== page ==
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Iraqi protestors burn a U.S. flag during a demonstration in Baghdad, opposing the joint Western air strikes against Syria's regime. Photo: Ahmad al-Rubaye/AFP/Getty Images

A Republican foreign policy expert, who asked for anonymity so he could speak with brutal candor, describes the big picture American involvement in Syria — from Obama through Trump — as "a succession of failures divorced from reality."

What we're hearing: The source, who has decades of experience analyzing the region, emails Axios a devastating indictment of the U.S. Syria "strategy" — or lack thereof — under successive administrations: "The inevitable result was failure."

  • "Syria is a microcosm of U.S. foreign policy in general. We never had a coherent strategy beyond simplistic generalities, childishly selecting our goals based on what we wanted, not what was necessary, or even possible. The inevitable result was failure. Wobbly Assad won, powerful us lost. Rust-bucket Russia accomplished its goals, triumphant us achieved none."
  • "The Obama Administration bears the principal responsibility for Syria and Libya but not for Iraq and Afghanistan or the succession of failures elsewhere. Timid intervention did not work for the former; full-scale intervention did not work for the latter. "
  • "But the military are not miracle-workers. These failures sprang from cobbled-together strategies based on comforting illusions that have repeatedly proven not to be true, with objectives shaped not by the constraints of reality but the indulgent selection from an a la carte menu. There is little evidence that repeated failure has had a significant impact on policymakers or specialists."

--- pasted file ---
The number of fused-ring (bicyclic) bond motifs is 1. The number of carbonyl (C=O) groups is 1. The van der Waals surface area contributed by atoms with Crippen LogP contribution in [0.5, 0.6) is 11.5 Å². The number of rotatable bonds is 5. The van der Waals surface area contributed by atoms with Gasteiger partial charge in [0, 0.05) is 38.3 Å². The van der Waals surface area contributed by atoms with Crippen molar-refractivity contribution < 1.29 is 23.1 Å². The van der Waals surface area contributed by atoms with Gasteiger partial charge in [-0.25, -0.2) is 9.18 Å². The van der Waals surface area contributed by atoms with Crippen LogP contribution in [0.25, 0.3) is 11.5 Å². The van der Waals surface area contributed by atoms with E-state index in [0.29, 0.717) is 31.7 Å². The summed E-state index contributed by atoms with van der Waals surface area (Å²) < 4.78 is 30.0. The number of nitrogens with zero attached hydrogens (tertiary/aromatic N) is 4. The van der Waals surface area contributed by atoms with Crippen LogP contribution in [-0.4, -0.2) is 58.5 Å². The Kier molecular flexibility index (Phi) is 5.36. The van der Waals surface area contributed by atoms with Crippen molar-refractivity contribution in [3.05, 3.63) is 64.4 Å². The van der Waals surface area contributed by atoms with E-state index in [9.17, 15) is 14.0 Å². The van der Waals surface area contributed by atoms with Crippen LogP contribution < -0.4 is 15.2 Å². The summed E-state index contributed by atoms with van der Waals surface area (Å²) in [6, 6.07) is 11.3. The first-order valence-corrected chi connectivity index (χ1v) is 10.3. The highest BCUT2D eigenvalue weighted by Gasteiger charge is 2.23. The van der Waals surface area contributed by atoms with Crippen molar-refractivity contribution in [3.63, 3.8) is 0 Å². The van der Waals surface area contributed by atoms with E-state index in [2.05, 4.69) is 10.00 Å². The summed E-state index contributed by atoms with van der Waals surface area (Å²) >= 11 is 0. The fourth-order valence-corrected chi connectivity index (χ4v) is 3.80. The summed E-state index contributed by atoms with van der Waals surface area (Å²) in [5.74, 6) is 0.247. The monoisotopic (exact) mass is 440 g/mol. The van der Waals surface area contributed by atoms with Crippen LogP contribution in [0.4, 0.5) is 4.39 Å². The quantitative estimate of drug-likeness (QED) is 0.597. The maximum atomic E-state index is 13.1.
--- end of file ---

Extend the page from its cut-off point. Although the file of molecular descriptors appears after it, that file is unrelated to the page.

• "There is a price to be paid for incompetence. Few now fear us; fewer respect us. As our opponents increase in number and strength, the prospect of defeat at their hands will grow. But the more immediate result will be irrelevance."

Go deeper

Acting Capitol Police chief: Phone logs show Jan. 6 National Guard approval was delayed

Pittman at a congressional tribute for fallen officer Brian Sicknick. Photo: Erin Schaff-Pool/Getty Images

Acting U.S. Capitol Police chief Yogananda Pittman testified on Thursday that cellphone records show former USCP chief Steven Sund requested National Guard support from the House sergeant-at-arms as early as 12:58pm on Jan. 6, but he did not receive approval until over an hour later.

Why it matters: Sund and former House sergeant-at-arms Paul Irving clashed at a Senate hearing on Tuesday over a dispute in the timeline for when Capitol Police requested the National Guard during the Capitol insurrection.

Manhattan prosecutors reportedly obtain millions of pages of Trump's tax records

Photo: Al Drago/Bloomberg via Getty Images

The Manhattan district attorney is now in possession of millions of pages of former President Trump's tax and financial records, CNN first reported, following a Supreme Court ruling that allowed prosecutors to enforce a subpoena after a lengthy legal battle.

Why it matters: Trump fought for years to keep his tax returns out of the public eye and away from prosecutors in New York, who are examining his business in a criminal investigation that was first sparked by hush-money payments made by Trump's former fixer Michael Cohen during the 2016 election.

Dion Rabouin, author of Markets
3 hours ago - Economy & Business

The digital dollar is now high priority for the Fed

Illustration: Aïda Amer/Axios

The U.S. is starting to get serious about a central-bank-backed digital currency, with recent comments from top officials laying out the strongest support yet.

Driving the news: On Tuesday Fed chair Jerome Powell told Congress that developing a digital dollar is a "high priority project for us," but added that there are "significant technical and policy questions."